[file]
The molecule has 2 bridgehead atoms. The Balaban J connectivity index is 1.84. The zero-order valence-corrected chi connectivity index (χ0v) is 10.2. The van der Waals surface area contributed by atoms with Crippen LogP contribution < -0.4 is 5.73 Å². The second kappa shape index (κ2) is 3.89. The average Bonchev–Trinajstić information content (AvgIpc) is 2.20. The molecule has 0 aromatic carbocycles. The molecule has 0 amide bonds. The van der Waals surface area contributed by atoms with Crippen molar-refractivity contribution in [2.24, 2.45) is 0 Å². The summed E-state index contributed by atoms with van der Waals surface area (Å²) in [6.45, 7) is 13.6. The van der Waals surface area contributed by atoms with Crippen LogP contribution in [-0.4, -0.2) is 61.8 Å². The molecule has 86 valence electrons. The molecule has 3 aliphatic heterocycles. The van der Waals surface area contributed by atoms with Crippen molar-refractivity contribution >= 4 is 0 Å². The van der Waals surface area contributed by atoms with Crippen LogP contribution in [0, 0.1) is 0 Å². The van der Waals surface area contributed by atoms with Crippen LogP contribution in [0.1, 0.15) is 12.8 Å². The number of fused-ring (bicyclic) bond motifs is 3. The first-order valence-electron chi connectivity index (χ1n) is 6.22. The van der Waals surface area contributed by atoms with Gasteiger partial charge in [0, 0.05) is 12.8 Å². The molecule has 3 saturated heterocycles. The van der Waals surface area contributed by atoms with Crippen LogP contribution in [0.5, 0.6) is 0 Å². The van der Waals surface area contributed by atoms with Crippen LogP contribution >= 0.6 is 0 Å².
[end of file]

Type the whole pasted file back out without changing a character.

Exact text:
The molecule has 2 bridgehead atoms. The Balaban J connectivity index is 1.84. The zero-order valence-corrected chi connectivity index (χ0v) is 10.2. The van der Waals surface area contributed by atoms with Crippen LogP contribution < -0.4 is 5.73 Å². The second kappa shape index (κ2) is 3.89. The average Bonchev–Trinajstić information content (AvgIpc) is 2.20. The molecule has 0 aromatic carbocycles. The molecule has 0 amide bonds. The van der Waals surface area contributed by atoms with Crippen molar-refractivity contribution in [2.24, 2.45) is 0 Å². The summed E-state index contributed by atoms with van der Waals surface area (Å²) in [6.45, 7) is 13.6. The van der Waals surface area contributed by atoms with Crippen LogP contribution in [-0.4, -0.2) is 61.8 Å². The molecule has 86 valence electrons. The molecule has 3 aliphatic heterocycles. The van der Waals surface area contributed by atoms with Crippen molar-refractivity contribution >= 4 is 0 Å². The van der Waals surface area contributed by atoms with Crippen LogP contribution in [0, 0.1) is 0 Å². The van der Waals surface area contributed by atoms with Crippen LogP contribution in [0.1, 0.15) is 12.8 Å². The number of fused-ring (bicyclic) bond motifs is 3. The first-order valence-electron chi connectivity index (χ1n) is 6.22. The van der Waals surface area contributed by atoms with Gasteiger partial charge in [0, 0.05) is 12.8 Å². The molecule has 3 saturated heterocycles. The van der Waals surface area contributed by atoms with Crippen LogP contribution in [0.5, 0.6) is 0 Å². The van der Waals surface area contributed by atoms with Crippen LogP contribution >= 0.6 is 0 Å².